As election rallies continued to go ahead around the country, the rate at which the coronavirus was multiplying continued to accelerate. Thousands of people gathered in West Benegal, Assam, Kerala and Tamil Nadu for a series of state elections that saw Covid-19 guidelines largely flouted. As Modi allowed such mass gatherings to take place, it becomes difficult to ignore the possibility that his government’s handling of the pandemic, particularly India’s devasting second wave, is largely characterised by self-serving political interests as opposed to public health and safety. 

 

In an interview for the BBC, Dr Ramanan Laxminarayan, director of the Centre for Disease Dynamics, Economics and Policy, declares that India’s Covid-19 outbreak is the “worst humanitarian crisis” he has witnessed. In a country that is generally one not poorly endowed, Dr Laxminarayan continues, there are shortages of beds, drugs and testing is not readily available in some of the country’s best hospitals as people continue to suffocate from lack of oxygen on the streets and, as bodies wash up on the banks of the river Ganges due to an overflow in the country’s crematoriums.   

 

Solidarity with the humanitarian crisis in India has been seen around the globe including from Ireland who sent 700 oxygen concentrators supplied through the European Civil Protection Mechanism. However, while international donors are raising millions, Modi’s government passed an amendment in September 2020 with little warning that limits international charities who donate to local non-profits. As reported in the New York Times, the amendment gutted reliable sources of funding for countless NGOs that were already “stretched thin” by the pandemic. It prompted international charities to reduce donations that supported local efforts in areas such as health and education. When India urgently needed international donations, Modi’s government seem to have put the nail in the coffin. Moreover, alarmingly Uttar Pradesh’s chief minister spoke about utilising India’s oppressive National Security Act against people who speak out on social media about the lack of medical supplies. The authorities in Uttar Pradesh went onto file criminal charges against a man who pleaded on Twitter for oxygen for his dying grandfather. The same authorities also sent notices of complaint to three journalists who reported that oxygen supplies had been diverted from a district suffering heavily with the coronavirus and sent elsewhere.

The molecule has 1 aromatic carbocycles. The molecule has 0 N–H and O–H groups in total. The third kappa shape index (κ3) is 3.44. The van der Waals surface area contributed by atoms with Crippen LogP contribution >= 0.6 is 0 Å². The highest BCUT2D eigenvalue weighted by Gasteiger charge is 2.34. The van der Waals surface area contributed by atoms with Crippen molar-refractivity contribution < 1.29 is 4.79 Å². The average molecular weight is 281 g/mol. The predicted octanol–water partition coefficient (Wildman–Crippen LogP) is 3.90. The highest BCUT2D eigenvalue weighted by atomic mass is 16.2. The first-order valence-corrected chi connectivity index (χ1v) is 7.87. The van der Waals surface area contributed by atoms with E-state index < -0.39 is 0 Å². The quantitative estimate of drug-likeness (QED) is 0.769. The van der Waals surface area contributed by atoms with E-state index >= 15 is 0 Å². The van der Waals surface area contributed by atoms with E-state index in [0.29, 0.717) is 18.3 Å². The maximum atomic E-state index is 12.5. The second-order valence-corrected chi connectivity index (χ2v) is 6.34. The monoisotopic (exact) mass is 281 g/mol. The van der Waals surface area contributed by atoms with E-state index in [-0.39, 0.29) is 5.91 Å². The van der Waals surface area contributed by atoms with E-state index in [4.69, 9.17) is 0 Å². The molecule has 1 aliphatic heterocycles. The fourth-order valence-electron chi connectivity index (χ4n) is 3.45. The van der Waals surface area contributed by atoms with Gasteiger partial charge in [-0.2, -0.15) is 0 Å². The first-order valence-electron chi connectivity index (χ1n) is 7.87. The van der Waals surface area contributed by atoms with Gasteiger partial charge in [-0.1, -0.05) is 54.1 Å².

Right when Modi’s government should be upholding the rights of citizens the most, it seems that censorship has defined the majority of actions taken against those desperately seeking help online. The humanitarian crisis India has witnessed has exacerbated underlying human and civil rights issues as well as governmental flaws in their dealing with the pandemic. But this is not the only thing it has underlined. As restrictions behind to relax all over Europe, I cannot help but wonder, will the public health emergency witnessed in India have a successor? Complacency is a dangerous game to play in times like these and as we all know, if you play with fire, you will inevitably get burned.

 

 

 

 

Featured photo by Mulyadi on Unsplash

This article was supported by: Programme Assistant Rachel